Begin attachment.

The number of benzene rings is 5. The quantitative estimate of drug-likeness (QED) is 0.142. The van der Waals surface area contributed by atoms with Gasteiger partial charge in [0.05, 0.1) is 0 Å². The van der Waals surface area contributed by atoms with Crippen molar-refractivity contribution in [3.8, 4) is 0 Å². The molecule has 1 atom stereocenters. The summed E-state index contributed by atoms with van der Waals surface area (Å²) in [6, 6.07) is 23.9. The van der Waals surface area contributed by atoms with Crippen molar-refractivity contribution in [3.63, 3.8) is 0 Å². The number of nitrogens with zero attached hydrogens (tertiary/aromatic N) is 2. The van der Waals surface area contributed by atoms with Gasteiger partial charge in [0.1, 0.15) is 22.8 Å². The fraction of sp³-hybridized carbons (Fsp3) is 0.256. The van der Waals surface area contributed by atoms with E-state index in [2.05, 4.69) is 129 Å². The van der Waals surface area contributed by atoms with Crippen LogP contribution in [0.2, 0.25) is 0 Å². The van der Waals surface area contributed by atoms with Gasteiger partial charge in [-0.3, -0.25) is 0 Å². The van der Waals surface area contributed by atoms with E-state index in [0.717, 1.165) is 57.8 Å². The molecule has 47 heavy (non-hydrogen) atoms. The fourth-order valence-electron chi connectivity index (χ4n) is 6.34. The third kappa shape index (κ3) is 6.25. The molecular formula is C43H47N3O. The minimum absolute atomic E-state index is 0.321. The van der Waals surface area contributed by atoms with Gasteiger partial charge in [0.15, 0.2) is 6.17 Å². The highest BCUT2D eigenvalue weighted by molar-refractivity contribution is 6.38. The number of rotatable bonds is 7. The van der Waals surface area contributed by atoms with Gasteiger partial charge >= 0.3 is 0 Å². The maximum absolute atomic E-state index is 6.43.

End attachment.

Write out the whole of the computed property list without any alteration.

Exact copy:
The number of benzene rings is 5. The quantitative estimate of drug-likeness (QED) is 0.142. The van der Waals surface area contributed by atoms with Gasteiger partial charge in [0.05, 0.1) is 0 Å². The van der Waals surface area contributed by atoms with Crippen molar-refractivity contribution in [3.8, 4) is 0 Å². The molecule has 1 atom stereocenters. The summed E-state index contributed by atoms with van der Waals surface area (Å²) in [6, 6.07) is 23.9. The van der Waals surface area contributed by atoms with Crippen molar-refractivity contribution in [3.63, 3.8) is 0 Å². The number of nitrogens with zero attached hydrogens (tertiary/aromatic N) is 2. The van der Waals surface area contributed by atoms with Gasteiger partial charge in [0.1, 0.15) is 22.8 Å². The fraction of sp³-hybridized carbons (Fsp3) is 0.256. The van der Waals surface area contributed by atoms with E-state index in [2.05, 4.69) is 129 Å². The van der Waals surface area contributed by atoms with Crippen LogP contribution in [0.2, 0.25) is 0 Å². The van der Waals surface area contributed by atoms with Gasteiger partial charge in [-0.3, -0.25) is 0 Å². The van der Waals surface area contributed by atoms with E-state index in [0.717, 1.165) is 57.8 Å². The molecule has 47 heavy (non-hydrogen) atoms. The fourth-order valence-electron chi connectivity index (χ4n) is 6.34. The third kappa shape index (κ3) is 6.25. The molecular formula is C43H47N3O. The minimum absolute atomic E-state index is 0.321. The van der Waals surface area contributed by atoms with Gasteiger partial charge in [0.15, 0.2) is 6.17 Å². The highest BCUT2D eigenvalue weighted by molar-refractivity contribution is 6.38. The number of rotatable bonds is 7. The van der Waals surface area contributed by atoms with Gasteiger partial charge >= 0.3 is 0 Å². The maximum absolute atomic E-state index is 6.43.